Common phrases. "Guten Tag" is the German equivalent of "hello." "Thank you" is "Danke." "Please" and "You're welcome" are conveyed with "Bitte schön." "Goodbye" translates to "Auf Wiedersehen." "Good morning" is "Guten morgen." "Good evening" is "Guten abend." When answering the telephone, use your last name - "Guten Tag, Jones," for example.
Small talk. Safe, popular topics are soccer, current events, politics and travel. Don't ask personal questions.
Go light on the flattery. Giving compliments can actually be off-putting.
Expect interruptions. Often, the person who speaks loudest and longest "wins." Stand your ground politely, but firmly. If a point is important to you, keep at it.
Deutsche Bank in Frankfurt
English is common. Although English is often spoken during business meetings, it's a good idea to hire an interpreter. Make an effort to familiarize yourself with common German phrases.
Social outings. Having time to oneself after business hours is a priority for Germans, so don't expect to be invited out socially every night of your trip.
Be on time. Again, punctuality is critical, even in social situations.
Business lunches. Ironically, business discussions at lunch are a faux pas unless your German host initiates the conversation.
Basic dining do's and don'ts.
Beer. While Germans are prolific beer drinkers, public drunkenness is frowned upon.
Picking up the check. It is polite to offer to pay. If your associates decline, accept and thank them. Make a note to return the favor when they visit.
Small gifts. Small gifts are considered good manners, especially upon first contact. Quality pens, tasteful office items with your company logo, imported liquor (but not beer - many of the finest beers in the world are made in Germany) and fine chocolates are good options.
Substantial gifts. Gifts of excessive value are inappropriate, especially before a deal is reached. The larger the gift, the more public and official its giving should be.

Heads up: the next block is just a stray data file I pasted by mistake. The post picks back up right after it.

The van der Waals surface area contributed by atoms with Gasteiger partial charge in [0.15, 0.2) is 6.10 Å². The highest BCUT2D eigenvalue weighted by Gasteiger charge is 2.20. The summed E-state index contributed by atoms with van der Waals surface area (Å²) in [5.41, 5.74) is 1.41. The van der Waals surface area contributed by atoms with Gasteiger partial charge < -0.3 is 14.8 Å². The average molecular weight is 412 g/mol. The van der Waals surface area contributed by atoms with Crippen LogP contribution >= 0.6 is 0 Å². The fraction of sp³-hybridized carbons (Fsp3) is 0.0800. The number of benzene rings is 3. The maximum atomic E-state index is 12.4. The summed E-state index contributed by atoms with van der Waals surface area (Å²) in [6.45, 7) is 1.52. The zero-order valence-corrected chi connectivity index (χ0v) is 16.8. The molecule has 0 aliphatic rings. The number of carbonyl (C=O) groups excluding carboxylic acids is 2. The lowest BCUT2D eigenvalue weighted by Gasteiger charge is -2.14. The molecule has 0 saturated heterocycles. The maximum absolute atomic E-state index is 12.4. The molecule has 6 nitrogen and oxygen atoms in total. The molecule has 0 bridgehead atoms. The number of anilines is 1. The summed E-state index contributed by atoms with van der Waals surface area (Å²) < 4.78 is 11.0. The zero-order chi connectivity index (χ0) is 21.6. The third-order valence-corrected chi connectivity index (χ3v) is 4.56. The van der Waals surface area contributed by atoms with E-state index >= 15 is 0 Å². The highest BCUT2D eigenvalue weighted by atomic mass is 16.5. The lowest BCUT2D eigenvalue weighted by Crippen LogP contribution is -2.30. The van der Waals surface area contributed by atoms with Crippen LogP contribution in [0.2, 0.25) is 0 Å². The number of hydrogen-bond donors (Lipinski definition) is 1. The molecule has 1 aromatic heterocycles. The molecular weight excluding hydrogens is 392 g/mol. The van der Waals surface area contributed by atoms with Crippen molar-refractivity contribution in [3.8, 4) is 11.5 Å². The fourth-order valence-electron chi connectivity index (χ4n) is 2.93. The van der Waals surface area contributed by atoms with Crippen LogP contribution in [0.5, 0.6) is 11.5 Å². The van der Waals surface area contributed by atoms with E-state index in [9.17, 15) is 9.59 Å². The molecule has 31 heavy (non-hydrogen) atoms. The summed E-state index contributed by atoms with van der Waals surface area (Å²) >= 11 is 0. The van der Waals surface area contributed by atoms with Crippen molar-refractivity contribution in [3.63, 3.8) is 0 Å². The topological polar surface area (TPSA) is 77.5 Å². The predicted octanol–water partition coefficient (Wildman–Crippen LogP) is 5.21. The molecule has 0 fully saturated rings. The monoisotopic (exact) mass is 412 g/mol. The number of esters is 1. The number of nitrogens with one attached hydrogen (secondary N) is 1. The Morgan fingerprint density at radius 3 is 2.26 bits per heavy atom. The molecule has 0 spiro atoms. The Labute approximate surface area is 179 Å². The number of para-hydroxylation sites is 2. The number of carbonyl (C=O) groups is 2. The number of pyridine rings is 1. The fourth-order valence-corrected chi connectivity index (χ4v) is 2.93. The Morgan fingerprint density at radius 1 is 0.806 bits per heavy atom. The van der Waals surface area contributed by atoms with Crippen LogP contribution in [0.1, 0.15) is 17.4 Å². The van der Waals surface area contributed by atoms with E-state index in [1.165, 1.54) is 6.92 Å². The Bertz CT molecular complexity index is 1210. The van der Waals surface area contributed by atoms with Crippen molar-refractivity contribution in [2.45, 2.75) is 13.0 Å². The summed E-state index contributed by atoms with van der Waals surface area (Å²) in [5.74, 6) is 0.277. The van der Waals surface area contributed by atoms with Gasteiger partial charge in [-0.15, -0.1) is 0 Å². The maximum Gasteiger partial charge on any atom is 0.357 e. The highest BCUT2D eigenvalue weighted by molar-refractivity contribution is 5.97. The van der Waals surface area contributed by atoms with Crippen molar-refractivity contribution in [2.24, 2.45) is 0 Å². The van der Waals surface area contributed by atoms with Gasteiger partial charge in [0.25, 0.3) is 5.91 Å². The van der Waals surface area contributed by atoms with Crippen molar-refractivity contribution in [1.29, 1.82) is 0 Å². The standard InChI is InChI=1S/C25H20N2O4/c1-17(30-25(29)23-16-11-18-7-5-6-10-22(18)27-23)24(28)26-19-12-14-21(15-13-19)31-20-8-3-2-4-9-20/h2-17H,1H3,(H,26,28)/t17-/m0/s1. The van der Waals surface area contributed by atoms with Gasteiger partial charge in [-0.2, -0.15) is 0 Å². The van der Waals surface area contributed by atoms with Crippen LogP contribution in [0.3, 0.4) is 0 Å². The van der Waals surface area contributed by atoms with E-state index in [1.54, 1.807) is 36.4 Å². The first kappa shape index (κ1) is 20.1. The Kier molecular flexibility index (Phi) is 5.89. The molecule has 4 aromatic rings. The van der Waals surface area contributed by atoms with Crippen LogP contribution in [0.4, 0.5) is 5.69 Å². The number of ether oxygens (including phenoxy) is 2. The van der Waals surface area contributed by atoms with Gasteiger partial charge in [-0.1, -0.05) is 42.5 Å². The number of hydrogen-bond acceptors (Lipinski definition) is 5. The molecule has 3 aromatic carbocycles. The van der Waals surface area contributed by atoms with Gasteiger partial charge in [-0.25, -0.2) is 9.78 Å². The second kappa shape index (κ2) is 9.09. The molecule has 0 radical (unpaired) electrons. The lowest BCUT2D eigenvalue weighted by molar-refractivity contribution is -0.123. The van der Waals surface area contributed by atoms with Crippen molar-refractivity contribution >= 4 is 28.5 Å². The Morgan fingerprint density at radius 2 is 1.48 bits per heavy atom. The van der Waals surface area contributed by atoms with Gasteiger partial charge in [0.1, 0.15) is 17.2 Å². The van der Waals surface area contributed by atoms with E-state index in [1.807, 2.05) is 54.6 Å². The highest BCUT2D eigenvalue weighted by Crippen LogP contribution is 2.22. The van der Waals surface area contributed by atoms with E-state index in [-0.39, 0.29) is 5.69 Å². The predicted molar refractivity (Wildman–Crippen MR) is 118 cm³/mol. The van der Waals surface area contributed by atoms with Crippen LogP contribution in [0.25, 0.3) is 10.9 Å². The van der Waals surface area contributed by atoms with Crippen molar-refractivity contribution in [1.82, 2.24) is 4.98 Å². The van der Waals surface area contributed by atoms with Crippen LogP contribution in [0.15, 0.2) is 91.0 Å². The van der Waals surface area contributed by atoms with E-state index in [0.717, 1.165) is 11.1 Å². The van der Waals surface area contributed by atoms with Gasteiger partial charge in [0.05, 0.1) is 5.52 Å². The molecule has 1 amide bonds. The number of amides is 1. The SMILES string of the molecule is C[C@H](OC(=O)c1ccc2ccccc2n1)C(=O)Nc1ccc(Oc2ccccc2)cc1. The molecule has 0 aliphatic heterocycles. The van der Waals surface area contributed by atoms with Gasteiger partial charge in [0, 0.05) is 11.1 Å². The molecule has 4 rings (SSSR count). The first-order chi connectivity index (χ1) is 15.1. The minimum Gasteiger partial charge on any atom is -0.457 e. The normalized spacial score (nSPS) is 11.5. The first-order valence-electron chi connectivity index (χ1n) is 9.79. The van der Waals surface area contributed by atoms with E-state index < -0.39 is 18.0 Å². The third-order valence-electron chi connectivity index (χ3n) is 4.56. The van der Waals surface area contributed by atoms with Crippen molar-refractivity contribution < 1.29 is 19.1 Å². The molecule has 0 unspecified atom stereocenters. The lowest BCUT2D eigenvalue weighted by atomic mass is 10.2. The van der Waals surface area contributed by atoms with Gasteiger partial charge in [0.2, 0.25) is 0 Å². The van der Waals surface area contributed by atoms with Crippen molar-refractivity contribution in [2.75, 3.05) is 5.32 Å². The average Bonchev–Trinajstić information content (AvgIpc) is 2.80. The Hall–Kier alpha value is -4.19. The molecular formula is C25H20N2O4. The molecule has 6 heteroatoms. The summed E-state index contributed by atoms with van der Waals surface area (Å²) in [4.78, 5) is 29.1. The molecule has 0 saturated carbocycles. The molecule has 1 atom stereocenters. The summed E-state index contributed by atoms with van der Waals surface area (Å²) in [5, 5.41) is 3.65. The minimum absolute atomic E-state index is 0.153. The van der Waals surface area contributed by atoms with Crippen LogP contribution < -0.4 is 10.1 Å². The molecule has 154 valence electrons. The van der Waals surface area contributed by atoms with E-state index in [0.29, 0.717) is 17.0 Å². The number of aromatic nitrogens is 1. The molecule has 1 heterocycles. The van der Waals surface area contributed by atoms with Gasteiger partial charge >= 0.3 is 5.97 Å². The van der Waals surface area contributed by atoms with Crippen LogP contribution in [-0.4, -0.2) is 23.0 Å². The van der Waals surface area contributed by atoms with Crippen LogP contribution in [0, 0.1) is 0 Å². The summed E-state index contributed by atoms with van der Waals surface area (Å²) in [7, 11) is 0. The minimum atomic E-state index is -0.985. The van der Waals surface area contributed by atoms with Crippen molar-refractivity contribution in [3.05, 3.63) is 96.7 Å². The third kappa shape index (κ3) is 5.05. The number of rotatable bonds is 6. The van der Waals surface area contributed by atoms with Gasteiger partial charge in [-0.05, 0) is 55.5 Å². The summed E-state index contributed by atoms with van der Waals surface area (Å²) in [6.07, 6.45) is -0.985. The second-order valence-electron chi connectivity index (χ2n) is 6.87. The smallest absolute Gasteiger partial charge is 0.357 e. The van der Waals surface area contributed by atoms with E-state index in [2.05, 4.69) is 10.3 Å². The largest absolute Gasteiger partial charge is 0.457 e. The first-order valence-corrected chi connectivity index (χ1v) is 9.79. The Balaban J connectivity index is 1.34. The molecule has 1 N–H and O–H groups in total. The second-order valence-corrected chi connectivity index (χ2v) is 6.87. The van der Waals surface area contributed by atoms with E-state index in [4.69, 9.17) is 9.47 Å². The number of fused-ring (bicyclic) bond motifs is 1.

No gifts. A recent trend is to skip gift-giving altogether and get down to business. Nevertheless, small, souvenir-style gifts - while not expected - are appreciated.
Influencers. In Germany, managers often remain with one firm throughout their careers and rise slowly through the ranks. As such, quick, bottom-line results aren't as motivating as logical argumentation and examples.
Competition. Germans dislike competing on price alone only and will do so only when necessary - the sale of bulk steel or chemicals, for instance. They prefer to compete on excellence.
Strong-arming is weak. German businesspeople don't easily concede, and the larger the organization, the less effective confrontational strategies will be. Try to establish common ground instead.
Don't expect an answer at the table. Business decisions are typically slow, protracted and painstakingly scrutinized.
Word is bond. A contract is even stronger. If your German associates say something will be done, it will. They'll expect the same from you. This is doubly true after a contract is signed.
Meeting adjourned. German businesspeople often rap the table with their knuckles to indicate their approval.
RaeAnn Slaybaugh is a senior writer for the Institute for Supply Management. She can be reached by e-mail.
For more articles and resources on doing business internationally, visit the ISM articles database.